Crime

LeDuff: A Serial Killer and a Missing Woman -- the Anatomy of Eight Mile Road


June 19, 2019, 11:42 PM by  Charlie LeDuff

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Suspected Detroit serial killer DeAngelo Martin

Neighbors around the old State Fair grounds called the cops Wednesday morning about the stench  they suspected was coming from a rotting body.

I went to the park where the neighbors thought the body lay. Detroit police had yet to make the scene.

Strange I thought, since this is one of the areas where suspected Detroit serial killer DeAngelo Martin allegedly did his dirt, according to police. No body was unearthed Wednesday. Still, you'd think a tip like that, under the circumstances, would trigger a sense of urgency.

Detroit – such a strange town. Three days of press conferences about a homicidal maniac raping and beating women to death in abandoned houses. And then the story falls from the headlines like dead leaves from a tree.

No surprise around here, says Darren Lasko, who has lived in the area for 55 years. In that time, he has seen the neighborhood come and go and go some more.

Take Tuesday morning, as an example. Lasko called 911 to report a fire at an empty house on his block.

He waited one minute and 25 seconds. Emergency operators never picked up. So Lasko drove to the firehouse at 7 Mile and John R to beat on the bay doors. Lasko's phone records confirm his story.

It's not 911 operators on coffee break or sleepy-headed firemen that brings me to Lasko's neighborhood. It's the  abandoned, two-story, red house where a woman's corpse was collected last December. 

She was female, black, around 45 years old, and wrapped in in a sheet. The cause of death is still undetermined as the body is so severely decomposed. She was found by a street junkie, wrapped in a sheet, stuffed under a filthy sofa.

The red house of course, still stands operated as sort of a Red Roof Inn for the street denizens near Eight Mile Road.

There are needles and petroleum jelly jars in the garage, along with cardboard signs saying: "HOMELESS PLEASE HELP WILL WORK"

Dumping south of the border

This is the same house where Lasko says he saw suspected serial killer DeAngelo Martin set up temporary residence late last summer. Lasko recognized him from the mugshot recently broadcast on TV.

“He was there sitting on the porch for four or five days,” recalls Lasko. “I said to him 'What? Did you buy it?' He said he was just getting out of the sun.”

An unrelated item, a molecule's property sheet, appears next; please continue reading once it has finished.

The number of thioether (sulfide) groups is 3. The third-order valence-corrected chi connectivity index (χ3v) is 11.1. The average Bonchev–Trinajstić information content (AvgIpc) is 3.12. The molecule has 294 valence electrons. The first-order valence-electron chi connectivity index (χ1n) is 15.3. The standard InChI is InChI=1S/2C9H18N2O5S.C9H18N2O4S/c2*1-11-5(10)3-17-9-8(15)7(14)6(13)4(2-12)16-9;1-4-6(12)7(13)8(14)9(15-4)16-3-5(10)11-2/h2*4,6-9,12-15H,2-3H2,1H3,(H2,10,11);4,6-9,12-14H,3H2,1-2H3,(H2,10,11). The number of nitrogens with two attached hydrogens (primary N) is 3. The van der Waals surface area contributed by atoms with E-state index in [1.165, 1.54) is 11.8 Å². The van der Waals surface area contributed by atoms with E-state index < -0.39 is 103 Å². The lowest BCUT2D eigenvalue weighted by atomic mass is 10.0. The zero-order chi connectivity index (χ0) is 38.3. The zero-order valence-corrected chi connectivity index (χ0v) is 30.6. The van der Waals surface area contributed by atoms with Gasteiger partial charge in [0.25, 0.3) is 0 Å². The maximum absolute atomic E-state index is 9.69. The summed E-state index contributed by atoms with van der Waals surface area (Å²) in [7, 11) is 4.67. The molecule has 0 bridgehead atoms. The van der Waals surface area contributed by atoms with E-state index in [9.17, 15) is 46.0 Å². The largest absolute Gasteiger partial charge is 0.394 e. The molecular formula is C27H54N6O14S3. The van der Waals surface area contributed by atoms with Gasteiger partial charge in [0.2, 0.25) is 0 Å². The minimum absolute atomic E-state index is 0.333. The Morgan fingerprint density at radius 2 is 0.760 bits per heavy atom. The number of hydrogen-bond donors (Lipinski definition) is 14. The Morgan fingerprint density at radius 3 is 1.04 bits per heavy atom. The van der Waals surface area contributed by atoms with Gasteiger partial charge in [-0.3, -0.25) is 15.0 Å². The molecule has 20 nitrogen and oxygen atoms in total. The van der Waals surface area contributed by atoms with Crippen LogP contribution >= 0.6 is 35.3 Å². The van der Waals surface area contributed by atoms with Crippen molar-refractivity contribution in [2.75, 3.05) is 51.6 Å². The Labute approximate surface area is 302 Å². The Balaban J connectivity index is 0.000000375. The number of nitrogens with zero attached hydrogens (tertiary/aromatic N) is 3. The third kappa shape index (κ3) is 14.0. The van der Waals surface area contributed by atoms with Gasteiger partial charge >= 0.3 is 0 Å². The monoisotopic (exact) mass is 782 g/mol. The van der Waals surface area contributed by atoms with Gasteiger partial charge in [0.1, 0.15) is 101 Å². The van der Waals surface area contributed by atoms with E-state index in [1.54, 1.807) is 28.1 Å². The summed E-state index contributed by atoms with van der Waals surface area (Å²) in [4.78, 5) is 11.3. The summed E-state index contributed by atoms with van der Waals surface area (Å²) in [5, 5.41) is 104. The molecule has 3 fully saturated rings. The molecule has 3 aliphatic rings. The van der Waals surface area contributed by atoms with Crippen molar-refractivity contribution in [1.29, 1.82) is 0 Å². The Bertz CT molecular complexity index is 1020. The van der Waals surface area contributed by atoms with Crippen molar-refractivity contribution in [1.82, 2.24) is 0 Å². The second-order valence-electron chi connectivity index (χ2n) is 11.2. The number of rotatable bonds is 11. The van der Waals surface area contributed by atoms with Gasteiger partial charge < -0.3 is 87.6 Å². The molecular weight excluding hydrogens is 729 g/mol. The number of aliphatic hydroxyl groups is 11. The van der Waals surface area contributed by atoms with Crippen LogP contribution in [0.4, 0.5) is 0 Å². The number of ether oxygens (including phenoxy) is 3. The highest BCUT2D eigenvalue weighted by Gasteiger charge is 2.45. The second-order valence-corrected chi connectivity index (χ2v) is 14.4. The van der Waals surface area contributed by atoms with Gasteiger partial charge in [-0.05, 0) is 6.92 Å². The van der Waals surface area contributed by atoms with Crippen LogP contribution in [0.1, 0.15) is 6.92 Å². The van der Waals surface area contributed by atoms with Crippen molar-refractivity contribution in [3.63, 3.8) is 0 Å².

Deborah Reynolds

The house is just a few short blocks from the Sunoco gas station where Deborah Reynolds was last seen Aug. 3, 2018. The Ferndale police dropped both her and Martin there after they raised a disturbance at the 7-Eleven north of Eight Mile.

She was ticketed for open intoxicants. He flunked a breathalyzer. Ferndale police got his name and image on dash cam video before dumping them across the county line. In the video, Martin is nodding out, yawning like a jackal, barely able to remember his name. (See video below). 

If that is surprising to you, it shouldn't be. Dumping south of the border has been going on since there's been an Eight Mile Road. Ferndale doesn't like serial killers roaming its streets. Eight Mile, remember, is the wild, wild west.

No follow-up

Last September, Reynolds' family reported her missing to Detroit Police. She is black, 64 years old but looks younger. The case was assigned to Detroit police detectives, who made a perfunctory call to the family, but never followed up with Ferndale Police -- who had the video and DeAngelo Martin's name.

“Had the Detroit police done so, who knows?” said Andrea Reynolds-Henley, the niece of the missing woman. “Maybe other women would be alive.”

Martin is suspected of killing three women, and assaulting two others. He is being held without bond on sex charges in one of those cases.

About the time Reynolds' family reported her missing, a stench began to bleed from the shattered red house next to Lasko. At first he thought it a decaying opossum. But by the time October rolled around, the stench had blanketed the street like a damp sheet.

“I wave the cops down,” Lasko says. “They said to me: 'Don't tell us now, tell us in the winter so we don't have to smell it. Otherwise, we'll have to baby sit the body all day until the coroner's done.”

Another missed opportunity.

Outrages galore

Piecing together two and two, Detroit detectives finally reached out last week to the family for a hairbrush that belonged to Deborah Reynolds. DNA from the corpse at the morgue has likewise been shipped for testing.

Take a real look at what's going on, people. It's hard to blame an overwhelmed Detroit police force. She was an adult, after all. Adults move around all the time.

But, there just are not enough police. Too many are overworked, underpaid and unwilling to get out of their cruisers. Everybody seems to know this but the mayor and chief.

Too often, ambulances don't show, and so firefighters get attacked by angry citizens. The new street lights are starting to flicker and fail. Grass is chest-high. There is another death house on the east side that police say Martin used as a torture chamber. It hasn't been torn down, despite the fact that the city owns it, and the federal government sends the city hundreds of millions of dollars in one form or another to tear them down.

No one seems to care about these outrages, Lasko says. The rich are eating the poor. He's right. Something is gonna snap out here. The billionaires get handouts. The mayor's got four dozen appointees making six-figures.  And school children walk by the death houses every day.



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